Long, hot summer of 1967

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Long, hot summer of 1967
Part of Civil Rights Movement
DateSummer of 1967
Location
Resulted inKerner Commission established
Casualties
Death(s)85+[1]
Injuries2,100+
Arrested11,000+

Long, hot summer of 1967 refers to the 159 race riots that erupted across the United States in 1967.[2][3][4] In June there were riots in Atlanta, Boston, Cincinnati, Buffalo, and Tampa. In July there were riots in Birmingham, Chicago, New York City, Milwaukee, Minneapolis, New Britain, Rochester, and Plainfield.

The most destructive riots of the summer took place in July, in Newark, New Jersey, and Detroit, Michigan. As a result of the rioting in the summer of 1967 and the preceding two years, President Lyndon B. Johnson established the Kerner Commission to investigate the rioting and urban issues of African Americans.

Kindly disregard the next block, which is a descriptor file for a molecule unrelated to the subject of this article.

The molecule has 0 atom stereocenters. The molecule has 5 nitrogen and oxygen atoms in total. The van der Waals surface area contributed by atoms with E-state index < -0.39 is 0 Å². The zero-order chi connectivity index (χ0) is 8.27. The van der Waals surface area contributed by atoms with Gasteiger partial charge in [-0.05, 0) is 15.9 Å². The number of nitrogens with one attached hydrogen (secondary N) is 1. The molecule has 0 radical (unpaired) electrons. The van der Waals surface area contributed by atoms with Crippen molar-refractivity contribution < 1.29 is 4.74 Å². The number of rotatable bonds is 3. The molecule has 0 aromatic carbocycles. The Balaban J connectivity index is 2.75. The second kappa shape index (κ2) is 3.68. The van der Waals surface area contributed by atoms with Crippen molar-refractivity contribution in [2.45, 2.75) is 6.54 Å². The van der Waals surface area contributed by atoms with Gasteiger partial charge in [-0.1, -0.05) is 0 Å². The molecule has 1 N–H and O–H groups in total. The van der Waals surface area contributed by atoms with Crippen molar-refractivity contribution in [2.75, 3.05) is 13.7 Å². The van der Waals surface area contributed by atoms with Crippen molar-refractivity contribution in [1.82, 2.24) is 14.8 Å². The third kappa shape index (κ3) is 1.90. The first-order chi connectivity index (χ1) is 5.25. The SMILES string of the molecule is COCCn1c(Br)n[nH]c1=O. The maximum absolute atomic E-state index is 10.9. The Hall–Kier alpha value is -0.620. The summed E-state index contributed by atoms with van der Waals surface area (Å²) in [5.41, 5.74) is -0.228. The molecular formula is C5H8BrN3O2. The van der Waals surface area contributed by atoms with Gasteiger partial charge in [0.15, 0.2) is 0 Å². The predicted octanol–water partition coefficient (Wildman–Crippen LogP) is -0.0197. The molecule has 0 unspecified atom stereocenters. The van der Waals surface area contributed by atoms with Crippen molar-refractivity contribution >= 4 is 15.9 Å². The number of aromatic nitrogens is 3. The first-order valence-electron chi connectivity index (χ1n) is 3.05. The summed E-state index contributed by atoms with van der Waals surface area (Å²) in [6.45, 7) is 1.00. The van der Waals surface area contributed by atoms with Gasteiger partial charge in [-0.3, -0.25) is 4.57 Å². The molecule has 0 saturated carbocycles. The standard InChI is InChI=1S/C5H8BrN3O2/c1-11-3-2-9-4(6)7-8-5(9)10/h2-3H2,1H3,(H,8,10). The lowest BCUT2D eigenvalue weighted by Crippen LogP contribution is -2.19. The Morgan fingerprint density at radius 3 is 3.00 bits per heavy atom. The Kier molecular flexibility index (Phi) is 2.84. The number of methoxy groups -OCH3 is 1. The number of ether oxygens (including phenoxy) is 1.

List of riots[edit]

Some of the riots include:

See also[edit]

References[edit]

  1. ^ Gonsalves, Kelly. "The 'long, hot summer of 1967'". The Week. Retrieved 2017-12-25.
  2. ^ Friedland, Michael B. (1998). Lift Up Your Voice Like a Trumpet: White Clergy and the Civil Rights and Antiwar Movements, 1954–1973. Univ of North Carolina Press. p. 189. ISBN 9780807846469.
  3. ^ McLaughlin, Malcolm (2014). The Long, Hot Summer of 1967: Urban Rebellion in America. Palgrave Macmillan. p. 1. ISBN 9781137269638.
  4. ^ Mark Bould and Sherryl Vint (2011). The Routledge Concise History of Science Fiction. Routledge. p. 105. ISBN 9781136820410.

Further reading[edit]

  • Michael Omi and Howard Winant, Racial formation in the United States: from the 1960s to the 1990s (1994)
  • Walter C. Rucker and James N. Upton, eds. Encyclopedia of American Race Riots (2007) 930 pages -